Once you have these basics in place, you need to decide on things like Ideals (what your character believes most strongly), Flaws (your character’s biggest weakness), their name, and what they look like.
Taken together, all of these things — race, class, alignment, Ideals, Flaws, etc. — form the skeleton of a character that you use to interact with other players and the world in which you’re playing.
On the off chance that you’re totally lost, let’s take one of my D&D characters, Annika. She’s a Human Rogue, so she’s very sneaky. Her alignment is Chaotic Good, which means she lets her conscience lead her actions, and doesn’t care about what she considers pointless laws or rules. Her Ideal is curiosity — she asks questions. Constantly. Her Flaw is that she steals anything she can get her hands on, whether or not it’s actually valuable.
Is this all making sense? Perfect. Once you have your character, it’s time to put them into a world and actually play. You’ll need a couple friends who have also created characters, but just as important is to find a person who can be the Dungeon Master.
The Dungeon Master, or DM, is your guide through gameplay. Instead of creating a character, it’s their job to create the world in which your character lives. They lead the story, called a campaign, through which your character goes. It’s up to you how you move through and interact with the world. And how you move is determined by the character you create.
This all begs the question: Why? What’s the point of spending hours playing grown-up make believe at your dining room table?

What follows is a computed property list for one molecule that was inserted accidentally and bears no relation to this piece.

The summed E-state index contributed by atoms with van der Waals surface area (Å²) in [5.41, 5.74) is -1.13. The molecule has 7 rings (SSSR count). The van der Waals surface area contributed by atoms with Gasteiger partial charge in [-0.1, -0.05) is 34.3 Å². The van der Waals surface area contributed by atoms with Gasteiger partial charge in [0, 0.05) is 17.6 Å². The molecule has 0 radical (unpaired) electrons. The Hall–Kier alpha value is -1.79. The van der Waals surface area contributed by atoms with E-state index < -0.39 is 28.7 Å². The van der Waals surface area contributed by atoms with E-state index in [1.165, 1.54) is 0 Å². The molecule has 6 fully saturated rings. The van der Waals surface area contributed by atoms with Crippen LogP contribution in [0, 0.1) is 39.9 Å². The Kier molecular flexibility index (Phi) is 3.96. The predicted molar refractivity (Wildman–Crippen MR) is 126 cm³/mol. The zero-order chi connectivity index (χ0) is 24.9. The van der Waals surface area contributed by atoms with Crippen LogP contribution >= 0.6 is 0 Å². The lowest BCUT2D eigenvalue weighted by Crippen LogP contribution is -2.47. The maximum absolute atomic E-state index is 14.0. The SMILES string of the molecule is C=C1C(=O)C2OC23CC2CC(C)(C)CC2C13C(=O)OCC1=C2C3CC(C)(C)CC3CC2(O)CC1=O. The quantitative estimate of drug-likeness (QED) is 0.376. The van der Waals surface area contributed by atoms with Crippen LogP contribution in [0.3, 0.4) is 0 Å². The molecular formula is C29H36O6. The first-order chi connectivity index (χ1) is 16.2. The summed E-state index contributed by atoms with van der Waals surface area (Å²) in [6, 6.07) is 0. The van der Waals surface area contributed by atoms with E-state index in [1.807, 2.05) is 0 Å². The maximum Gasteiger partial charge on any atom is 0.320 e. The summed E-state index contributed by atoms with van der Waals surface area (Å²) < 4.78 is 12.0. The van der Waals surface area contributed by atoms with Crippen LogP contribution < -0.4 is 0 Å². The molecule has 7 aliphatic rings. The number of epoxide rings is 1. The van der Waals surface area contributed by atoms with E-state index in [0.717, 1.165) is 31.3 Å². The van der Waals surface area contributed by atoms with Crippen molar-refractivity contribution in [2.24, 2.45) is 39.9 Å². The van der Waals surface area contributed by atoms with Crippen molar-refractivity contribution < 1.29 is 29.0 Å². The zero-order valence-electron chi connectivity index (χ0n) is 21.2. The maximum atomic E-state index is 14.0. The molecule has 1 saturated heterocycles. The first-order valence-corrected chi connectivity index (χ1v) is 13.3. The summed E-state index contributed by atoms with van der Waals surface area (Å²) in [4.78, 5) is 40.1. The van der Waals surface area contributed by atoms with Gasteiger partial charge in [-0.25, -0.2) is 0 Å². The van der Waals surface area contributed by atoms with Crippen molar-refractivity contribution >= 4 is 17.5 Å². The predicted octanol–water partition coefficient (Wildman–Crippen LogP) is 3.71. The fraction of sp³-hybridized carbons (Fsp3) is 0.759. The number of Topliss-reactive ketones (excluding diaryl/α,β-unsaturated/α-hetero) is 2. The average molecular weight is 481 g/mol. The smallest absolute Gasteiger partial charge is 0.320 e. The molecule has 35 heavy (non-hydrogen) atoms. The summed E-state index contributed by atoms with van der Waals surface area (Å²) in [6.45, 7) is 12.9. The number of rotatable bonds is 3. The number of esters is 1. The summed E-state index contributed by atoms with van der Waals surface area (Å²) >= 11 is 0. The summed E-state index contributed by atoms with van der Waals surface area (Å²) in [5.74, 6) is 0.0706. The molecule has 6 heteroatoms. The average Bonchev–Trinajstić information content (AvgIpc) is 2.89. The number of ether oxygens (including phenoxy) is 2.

The simplest reason is that it can be really fun. Even the most serious campaigns invariably have their silly moments, and it’s incredible to describe what you want your character to do, roll your dice, and have the insanely cool thing you described actually happen.
Another reason is that it gives you opportunities to learn about yourself. If your character is exactly like you, you get the joy of experiencing and responding to crazy things like dragons or hobgoblins the way you yourself would if you saw them in real life; if your character is nothing at all like you, it gives you the chance to walk around in someone else’s shoes. You can explore all sides of the human psyche while playing D&D.
Personally, Dungeons & Dragons has helped me grow, almost more than anything else I’ve done in my life. Improvisation is not my strong suit, which is partly why I joined Toastmasters. D&D offers endless opportunities for improv — and because I play with my friends, I feel safe going all in. If I try something off the cuff and it fails, that’s okay. The game goes on, and we keep having fun.
Playing D&D has also made me stronger. If my main character, Zahra, can fight her way through a monster-filled maze, make fire rain from the sky, and save the world from a god gone mad…why should I be scared of a new project at work?
Dungeons & Dragons was created over 50 years ago as an offshoot of a complicated strategy game. It’s evolved so much since then, but the one thing that hasn’t changed is its ability to bring people together, have fun, and help you figure out who you really are.
Photo by Robert Coelho on Unsplash